We sat down with McLaren’s resident concrete building expert and Senior Structural Engineer, Paul Zheng, PE for his perspective on the industry’s current trends and outlook.
Focused on providing structural design and engineering solutions for new construction projects nationwide, Paul specializes in concrete structures spanning high-rise mixed-use developments in NYC to low-rise complexes, like The New Cultural Center, in Maryland.
As the AEC industry actively works toward achieving carbon neutral goals and establishing building sector emissions targets for both new building and renovation projects, what does this mean for the future of concrete usage?
With green building initiatives at the forefront of construction, builders are specifically looking to use sustainable materials. Concrete is a particular area of focus in sustainability initiatives. That’s because cement, the key ingredient that gives concrete its strength, has a large environmental footprint. However, the industry is finding innovative ways to benefit from the unparalleled strength, durability, cost-efficiency, and resiliency of concrete – while using less of it.
For example, post-tensioned concrete has become an appealing alternative for mid-rise and high-rise buildings. Most structural engineers and architects know post-tensioned concrete includes allowance for thinner members, longer spans, reduced deflections, and reduced costs, but it is also considered a sustainable design material.
Post-tensioned concrete significantly reduces the consumption of concrete and steel in a structure compared to conventional concrete or steel with composite floor slab construction. This efficiency has a cascading benefit throughout the structure by reducing the overall self-weight of the floors transferred to columns, shear walls, and foundations. Additionally, because concrete provides superior thermal mass, the costs for heating and cooling a building long term will be significantly reduced.
Another green innovation we are seeing is the use of voided concrete slabs or voided biaxial slabs. These reinforced concrete slabs incorporate air-filled voids to reduce the volume of concrete required, enabling less environmental impact. The plastic “bubbles” that make up the voids are typically made from recycled plastics, which adds to a greener footprint of the structure. Additionally, the subsequent weight reduction allows for longer spans or thinner slabs. This material has been particularly beneficial in the new construction of industrial buildings, warehouses, and data centers.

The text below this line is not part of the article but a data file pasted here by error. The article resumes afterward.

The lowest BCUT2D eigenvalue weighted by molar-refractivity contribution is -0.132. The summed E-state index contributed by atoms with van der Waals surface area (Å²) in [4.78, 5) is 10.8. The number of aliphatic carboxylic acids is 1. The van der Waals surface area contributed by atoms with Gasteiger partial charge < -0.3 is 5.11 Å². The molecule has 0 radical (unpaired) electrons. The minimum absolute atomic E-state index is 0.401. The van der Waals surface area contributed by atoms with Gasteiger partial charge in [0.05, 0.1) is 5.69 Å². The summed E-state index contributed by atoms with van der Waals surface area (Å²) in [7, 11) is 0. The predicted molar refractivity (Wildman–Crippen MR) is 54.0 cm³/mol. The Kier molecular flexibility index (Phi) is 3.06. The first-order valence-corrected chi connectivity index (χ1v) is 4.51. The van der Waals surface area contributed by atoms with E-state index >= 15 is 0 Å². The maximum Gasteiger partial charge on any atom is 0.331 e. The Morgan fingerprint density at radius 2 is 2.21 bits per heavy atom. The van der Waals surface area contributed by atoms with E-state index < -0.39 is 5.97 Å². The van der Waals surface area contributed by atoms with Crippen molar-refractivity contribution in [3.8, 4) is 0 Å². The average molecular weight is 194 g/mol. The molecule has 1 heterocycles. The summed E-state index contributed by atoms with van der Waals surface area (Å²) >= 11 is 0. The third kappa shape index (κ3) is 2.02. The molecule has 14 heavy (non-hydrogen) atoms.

With a boom in mixed-use developments being constructed across the country, why are many of these structures opting for concrete podium slabs?
Concrete podiums are perfect for ground-floor retail and commercial spaces while enabling the residential or office spaces above to have a different look making it a great option for mixed-use developments. The concrete podium slab typically acts as both a structural floor and as a transfer slab for the wood, steel, or light gauge steel framed construction above.
From a functional standpoint, concrete is stronger and stiffer than a wood base, giving a building better seismic resistance, in addition to fire and sound protection. Concrete is also more flexible in its load path, which provides flexibility for other trades (i.e. mechanical, electrical, plumbing, etc.). Additionally, post-tensioned concrete provides advanced strength, long-term durability, and is cost effective. It is also perfect for fast-track site erection.
Also, from a design perspective, the system is flexible. You can easily cantilever the slab to form an exterior deck for each living unit and column spans coordinate easily with underground parking garage layouts. Moreover, a concrete podium slab has no restrictions to support load-bearing walls from the structure above. Aesthetically, the structure can be exposed as interior finish or be expressed on the exterior.
What types of concrete projects do you currently have in your engineering portfolio?
In regard to concrete new construction projects, my experience ranges from post tensioned concrete residential high-rises in New York City to warehouses constructed with voided concrete slabs and everything in between. Most recently, I have helped our Maryland team with the new construction of The New Cultural Center in downtown Columbia.
Outside of new builds, I also provided structural engineering support for concrete elements, like foundation wall and concrete footings, on all types of projects. Structural engineering for additions, expansions, retrofits, historic preservation, and even structural condition assessments are all in my portfolio.